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Operative Technique |

Endovascular Aortic Aneurysm Operations

Sasan Najibi, MD; Thomas T. Terramani, MD; Victor J. Weiss, MD; Robert B. Smith, MD; Atef A. Salam, MD; Thomas F. Dodson, MD; Elliot L. Chaikof, MD, PhD; Alan B. Lumsden, MD
Arch Surg. 2002;137(2):211-216. doi:10.1001/archsurg.137.2.211.
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Options for the treatment of abdominal and thoracic aortic aneurysms are in a state of evolutionary change. The development and continued refinement of the endoluminal approaches has decreased the need for open aortic aneurysm surgery. Endovascular stent graft technology is an area of active research in which both the delivery systems and the endografts are undergoing continued improvement so that patients with what was previously thought to be unfavorable anatomy may be treated by these means. The design and deployment techniques of the currently available endografts, as well as those in clinical trials, are presented.

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Figures

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Figure 1.

Ancure endograft (Guidant, Menlo Park, Calif).

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Figure 2.

AneuRx endograft (Medtronic AVE, Santa Rosa, Calif).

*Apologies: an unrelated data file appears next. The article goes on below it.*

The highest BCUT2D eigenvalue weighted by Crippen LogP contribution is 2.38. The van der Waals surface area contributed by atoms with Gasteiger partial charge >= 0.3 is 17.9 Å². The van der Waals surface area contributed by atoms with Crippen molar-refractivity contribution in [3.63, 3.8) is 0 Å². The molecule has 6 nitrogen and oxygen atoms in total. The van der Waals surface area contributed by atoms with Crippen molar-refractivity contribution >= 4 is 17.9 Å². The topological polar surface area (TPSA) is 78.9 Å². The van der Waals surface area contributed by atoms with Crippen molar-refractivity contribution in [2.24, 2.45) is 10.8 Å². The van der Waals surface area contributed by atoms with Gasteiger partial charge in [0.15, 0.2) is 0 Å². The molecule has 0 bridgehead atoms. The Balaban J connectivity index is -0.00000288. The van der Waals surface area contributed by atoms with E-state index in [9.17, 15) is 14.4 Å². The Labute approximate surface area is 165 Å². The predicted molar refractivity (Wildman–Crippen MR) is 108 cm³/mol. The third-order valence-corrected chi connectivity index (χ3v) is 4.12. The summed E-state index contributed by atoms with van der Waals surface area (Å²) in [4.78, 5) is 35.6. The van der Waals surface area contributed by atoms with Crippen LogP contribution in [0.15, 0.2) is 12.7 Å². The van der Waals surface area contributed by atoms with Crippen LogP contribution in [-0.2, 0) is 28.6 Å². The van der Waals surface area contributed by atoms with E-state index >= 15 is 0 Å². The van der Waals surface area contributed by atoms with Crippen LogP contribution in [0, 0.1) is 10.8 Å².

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Figure 3.

Implanted tube endograft.

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Figure 4.

Implanted unibody bifurcated endografts.

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Figure 5.

Aortomonoiliac endograft in place, femorofemoral bypass, and contralateral iliac occlusion.

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Figure 6.

Implanted modular endografts.

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Figure 7.

Thoracic Excluder endograft (W. L. Gore & Associates, Flagstaff, Ariz) (A); constrained on the delivery catheter (B); and deploying from the middle (C); an angiogram (D); and a schematic representation of the in vivo device (E); ePTFE indicates expanded polytetrafluoroethylene.

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Figure 8.

Thoracic Talent endograft (Medtronic Inc, Sunrise, Fla) (A); the device constrained within the delivery catheter (B); and in vivo (C).

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